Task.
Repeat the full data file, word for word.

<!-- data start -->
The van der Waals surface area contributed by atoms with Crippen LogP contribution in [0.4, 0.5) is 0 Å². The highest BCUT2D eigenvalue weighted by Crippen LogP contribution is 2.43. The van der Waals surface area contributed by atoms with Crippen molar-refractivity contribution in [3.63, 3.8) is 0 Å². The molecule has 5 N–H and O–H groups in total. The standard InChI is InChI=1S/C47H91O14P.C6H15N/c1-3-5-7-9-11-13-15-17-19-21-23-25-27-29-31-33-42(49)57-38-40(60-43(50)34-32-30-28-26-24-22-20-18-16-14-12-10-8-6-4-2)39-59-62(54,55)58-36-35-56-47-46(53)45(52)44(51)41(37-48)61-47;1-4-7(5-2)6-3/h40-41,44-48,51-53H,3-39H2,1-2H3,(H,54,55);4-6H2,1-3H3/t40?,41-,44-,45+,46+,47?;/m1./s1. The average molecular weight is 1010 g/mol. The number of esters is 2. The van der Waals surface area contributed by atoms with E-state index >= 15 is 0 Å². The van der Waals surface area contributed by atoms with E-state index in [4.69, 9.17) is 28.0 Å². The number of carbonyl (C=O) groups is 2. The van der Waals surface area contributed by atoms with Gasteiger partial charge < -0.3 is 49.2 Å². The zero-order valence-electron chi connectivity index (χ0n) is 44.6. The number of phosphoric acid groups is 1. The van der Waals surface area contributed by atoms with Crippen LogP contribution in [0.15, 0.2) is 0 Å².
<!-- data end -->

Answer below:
The van der Waals surface area contributed by atoms with Crippen LogP contribution in [0.4, 0.5) is 0 Å². The highest BCUT2D eigenvalue weighted by Crippen LogP contribution is 2.43. The van der Waals surface area contributed by atoms with Crippen molar-refractivity contribution in [3.63, 3.8) is 0 Å². The molecule has 5 N–H and O–H groups in total. The standard InChI is InChI=1S/C47H91O14P.C6H15N/c1-3-5-7-9-11-13-15-17-19-21-23-25-27-29-31-33-42(49)57-38-40(60-43(50)34-32-30-28-26-24-22-20-18-16-14-12-10-8-6-4-2)39-59-62(54,55)58-36-35-56-47-46(53)45(52)44(51)41(37-48)61-47;1-4-7(5-2)6-3/h40-41,44-48,51-53H,3-39H2,1-2H3,(H,54,55);4-6H2,1-3H3/t40?,41-,44-,45+,46+,47?;/m1./s1. The average molecular weight is 1010 g/mol. The number of esters is 2. The van der Waals surface area contributed by atoms with E-state index >= 15 is 0 Å². The van der Waals surface area contributed by atoms with E-state index in [4.69, 9.17) is 28.0 Å². The number of carbonyl (C=O) groups is 2. The van der Waals surface area contributed by atoms with Gasteiger partial charge < -0.3 is 49.2 Å². The zero-order valence-electron chi connectivity index (χ0n) is 44.6. The number of phosphoric acid groups is 1. The van der Waals surface area contributed by atoms with Crippen LogP contribution in [0.15, 0.2) is 0 Å².